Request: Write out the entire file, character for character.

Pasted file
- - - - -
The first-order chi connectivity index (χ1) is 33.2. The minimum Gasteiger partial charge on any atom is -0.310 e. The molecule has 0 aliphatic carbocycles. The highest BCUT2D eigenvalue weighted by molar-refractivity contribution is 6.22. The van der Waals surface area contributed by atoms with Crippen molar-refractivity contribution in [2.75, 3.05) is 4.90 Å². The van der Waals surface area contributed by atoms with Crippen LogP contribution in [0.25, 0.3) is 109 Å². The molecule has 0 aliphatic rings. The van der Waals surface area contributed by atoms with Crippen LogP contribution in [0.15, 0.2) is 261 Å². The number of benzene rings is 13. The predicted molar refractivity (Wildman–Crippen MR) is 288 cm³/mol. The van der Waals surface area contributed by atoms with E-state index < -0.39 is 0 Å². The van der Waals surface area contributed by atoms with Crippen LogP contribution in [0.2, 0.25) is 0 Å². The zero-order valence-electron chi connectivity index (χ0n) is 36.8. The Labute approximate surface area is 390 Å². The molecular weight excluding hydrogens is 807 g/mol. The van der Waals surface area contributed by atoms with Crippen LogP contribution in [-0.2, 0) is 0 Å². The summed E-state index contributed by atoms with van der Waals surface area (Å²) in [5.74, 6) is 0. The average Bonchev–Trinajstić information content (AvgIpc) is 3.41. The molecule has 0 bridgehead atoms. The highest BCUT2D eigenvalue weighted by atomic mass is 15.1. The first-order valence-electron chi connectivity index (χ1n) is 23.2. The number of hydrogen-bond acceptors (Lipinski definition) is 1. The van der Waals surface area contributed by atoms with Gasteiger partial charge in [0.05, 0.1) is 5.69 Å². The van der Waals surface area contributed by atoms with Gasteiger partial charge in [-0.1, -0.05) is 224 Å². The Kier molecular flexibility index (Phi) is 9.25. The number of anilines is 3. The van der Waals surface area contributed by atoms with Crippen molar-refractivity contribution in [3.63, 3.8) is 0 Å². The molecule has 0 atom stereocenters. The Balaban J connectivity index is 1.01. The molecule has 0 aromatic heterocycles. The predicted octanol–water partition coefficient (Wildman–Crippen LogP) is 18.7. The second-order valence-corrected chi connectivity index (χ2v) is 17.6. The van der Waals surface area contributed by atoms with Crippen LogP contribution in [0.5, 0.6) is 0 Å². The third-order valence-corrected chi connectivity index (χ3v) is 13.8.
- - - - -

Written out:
The first-order chi connectivity index (χ1) is 33.2. The minimum Gasteiger partial charge on any atom is -0.310 e. The molecule has 0 aliphatic carbocycles. The highest BCUT2D eigenvalue weighted by molar-refractivity contribution is 6.22. The van der Waals surface area contributed by atoms with Crippen molar-refractivity contribution in [2.75, 3.05) is 4.90 Å². The van der Waals surface area contributed by atoms with Crippen LogP contribution in [0.25, 0.3) is 109 Å². The molecule has 0 aliphatic rings. The van der Waals surface area contributed by atoms with Crippen LogP contribution in [0.15, 0.2) is 261 Å². The number of benzene rings is 13. The predicted molar refractivity (Wildman–Crippen MR) is 288 cm³/mol. The van der Waals surface area contributed by atoms with E-state index < -0.39 is 0 Å². The van der Waals surface area contributed by atoms with Crippen LogP contribution in [0.2, 0.25) is 0 Å². The zero-order valence-electron chi connectivity index (χ0n) is 36.8. The Labute approximate surface area is 390 Å². The molecular weight excluding hydrogens is 807 g/mol. The van der Waals surface area contributed by atoms with Crippen LogP contribution in [-0.2, 0) is 0 Å². The summed E-state index contributed by atoms with van der Waals surface area (Å²) in [5.74, 6) is 0. The average Bonchev–Trinajstić information content (AvgIpc) is 3.41. The molecule has 0 bridgehead atoms. The highest BCUT2D eigenvalue weighted by atomic mass is 15.1. The first-order valence-electron chi connectivity index (χ1n) is 23.2. The number of hydrogen-bond acceptors (Lipinski definition) is 1. The van der Waals surface area contributed by atoms with Gasteiger partial charge in [0.05, 0.1) is 5.69 Å². The van der Waals surface area contributed by atoms with Gasteiger partial charge in [-0.1, -0.05) is 224 Å². The Kier molecular flexibility index (Phi) is 9.25. The number of anilines is 3. The van der Waals surface area contributed by atoms with Crippen molar-refractivity contribution in [3.63, 3.8) is 0 Å². The molecule has 0 atom stereocenters. The Balaban J connectivity index is 1.01. The molecule has 0 aromatic heterocycles. The predicted octanol–water partition coefficient (Wildman–Crippen LogP) is 18.7. The second-order valence-corrected chi connectivity index (χ2v) is 17.6. The van der Waals surface area contributed by atoms with Crippen LogP contribution in [0.5, 0.6) is 0 Å². The third-order valence-corrected chi connectivity index (χ3v) is 13.8.